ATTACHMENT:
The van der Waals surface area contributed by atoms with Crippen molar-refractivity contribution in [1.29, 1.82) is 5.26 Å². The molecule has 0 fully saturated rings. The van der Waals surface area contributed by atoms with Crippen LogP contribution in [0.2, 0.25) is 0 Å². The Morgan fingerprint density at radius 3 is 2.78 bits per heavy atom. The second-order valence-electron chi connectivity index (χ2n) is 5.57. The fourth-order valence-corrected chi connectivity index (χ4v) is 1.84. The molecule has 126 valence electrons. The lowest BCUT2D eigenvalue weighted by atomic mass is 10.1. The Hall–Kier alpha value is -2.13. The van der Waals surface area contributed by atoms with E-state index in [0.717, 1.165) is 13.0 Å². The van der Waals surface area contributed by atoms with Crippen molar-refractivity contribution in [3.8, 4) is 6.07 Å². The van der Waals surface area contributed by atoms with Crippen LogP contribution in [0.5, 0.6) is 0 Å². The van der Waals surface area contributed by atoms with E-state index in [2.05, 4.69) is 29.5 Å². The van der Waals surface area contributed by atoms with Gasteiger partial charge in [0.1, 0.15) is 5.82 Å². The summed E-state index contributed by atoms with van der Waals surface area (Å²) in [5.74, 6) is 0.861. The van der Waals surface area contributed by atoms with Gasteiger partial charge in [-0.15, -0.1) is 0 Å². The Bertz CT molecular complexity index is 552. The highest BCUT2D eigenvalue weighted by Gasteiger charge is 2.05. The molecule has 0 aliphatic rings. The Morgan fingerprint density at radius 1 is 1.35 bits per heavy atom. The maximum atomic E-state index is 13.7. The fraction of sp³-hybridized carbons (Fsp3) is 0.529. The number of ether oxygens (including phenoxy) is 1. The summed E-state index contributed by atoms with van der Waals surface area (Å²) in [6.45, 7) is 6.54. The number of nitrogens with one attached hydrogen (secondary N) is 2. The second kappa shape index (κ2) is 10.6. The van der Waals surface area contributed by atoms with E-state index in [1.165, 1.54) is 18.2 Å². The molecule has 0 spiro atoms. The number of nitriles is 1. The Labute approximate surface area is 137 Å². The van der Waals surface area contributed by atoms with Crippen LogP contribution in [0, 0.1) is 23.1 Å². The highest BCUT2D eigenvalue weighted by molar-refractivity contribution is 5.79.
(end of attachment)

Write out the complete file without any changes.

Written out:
The van der Waals surface area contributed by atoms with Crippen molar-refractivity contribution in [1.29, 1.82) is 5.26 Å². The molecule has 0 fully saturated rings. The van der Waals surface area contributed by atoms with Crippen LogP contribution in [0.2, 0.25) is 0 Å². The Morgan fingerprint density at radius 3 is 2.78 bits per heavy atom. The second-order valence-electron chi connectivity index (χ2n) is 5.57. The fourth-order valence-corrected chi connectivity index (χ4v) is 1.84. The molecule has 126 valence electrons. The lowest BCUT2D eigenvalue weighted by atomic mass is 10.1. The Hall–Kier alpha value is -2.13. The van der Waals surface area contributed by atoms with E-state index in [0.717, 1.165) is 13.0 Å². The van der Waals surface area contributed by atoms with Crippen molar-refractivity contribution in [3.8, 4) is 6.07 Å². The van der Waals surface area contributed by atoms with Crippen LogP contribution in [0.5, 0.6) is 0 Å². The van der Waals surface area contributed by atoms with E-state index in [2.05, 4.69) is 29.5 Å². The van der Waals surface area contributed by atoms with Gasteiger partial charge in [0.1, 0.15) is 5.82 Å². The summed E-state index contributed by atoms with van der Waals surface area (Å²) in [5.74, 6) is 0.861. The van der Waals surface area contributed by atoms with Gasteiger partial charge in [-0.15, -0.1) is 0 Å². The Bertz CT molecular complexity index is 552. The highest BCUT2D eigenvalue weighted by Gasteiger charge is 2.05. The molecule has 0 aliphatic rings. The Morgan fingerprint density at radius 1 is 1.35 bits per heavy atom. The maximum atomic E-state index is 13.7. The fraction of sp³-hybridized carbons (Fsp3) is 0.529. The number of ether oxygens (including phenoxy) is 1. The summed E-state index contributed by atoms with van der Waals surface area (Å²) in [6.45, 7) is 6.54. The number of nitrogens with one attached hydrogen (secondary N) is 2. The second kappa shape index (κ2) is 10.6. The van der Waals surface area contributed by atoms with E-state index in [1.165, 1.54) is 18.2 Å². The molecule has 0 spiro atoms. The number of nitriles is 1. The Labute approximate surface area is 137 Å². The van der Waals surface area contributed by atoms with Crippen LogP contribution in [0, 0.1) is 23.1 Å². The highest BCUT2D eigenvalue weighted by molar-refractivity contribution is 5.79.